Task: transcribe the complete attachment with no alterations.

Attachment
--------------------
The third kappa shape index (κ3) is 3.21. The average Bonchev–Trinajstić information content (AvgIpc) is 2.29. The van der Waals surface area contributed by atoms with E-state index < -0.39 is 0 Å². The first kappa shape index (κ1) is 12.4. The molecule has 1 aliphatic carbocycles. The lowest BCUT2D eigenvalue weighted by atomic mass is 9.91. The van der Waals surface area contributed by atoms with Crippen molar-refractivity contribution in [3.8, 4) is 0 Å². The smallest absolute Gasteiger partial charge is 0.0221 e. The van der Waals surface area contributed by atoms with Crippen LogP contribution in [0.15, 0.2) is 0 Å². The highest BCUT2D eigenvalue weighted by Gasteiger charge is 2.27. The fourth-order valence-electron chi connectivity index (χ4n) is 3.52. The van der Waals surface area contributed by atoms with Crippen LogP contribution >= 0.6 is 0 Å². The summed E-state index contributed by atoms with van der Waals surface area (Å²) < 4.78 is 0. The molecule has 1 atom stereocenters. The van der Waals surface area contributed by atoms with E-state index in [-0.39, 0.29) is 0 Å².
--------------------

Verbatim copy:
The third kappa shape index (κ3) is 3.21. The average Bonchev–Trinajstić information content (AvgIpc) is 2.29. The van der Waals surface area contributed by atoms with E-state index < -0.39 is 0 Å². The first kappa shape index (κ1) is 12.4. The molecule has 1 aliphatic carbocycles. The lowest BCUT2D eigenvalue weighted by atomic mass is 9.91. The van der Waals surface area contributed by atoms with Crippen molar-refractivity contribution in [3.8, 4) is 0 Å². The smallest absolute Gasteiger partial charge is 0.0221 e. The van der Waals surface area contributed by atoms with Crippen LogP contribution in [0.15, 0.2) is 0 Å². The highest BCUT2D eigenvalue weighted by Gasteiger charge is 2.27. The fourth-order valence-electron chi connectivity index (χ4n) is 3.52. The van der Waals surface area contributed by atoms with Crippen LogP contribution >= 0.6 is 0 Å². The summed E-state index contributed by atoms with van der Waals surface area (Å²) < 4.78 is 0. The molecule has 1 atom stereocenters. The van der Waals surface area contributed by atoms with E-state index in [-0.39, 0.29) is 0 Å².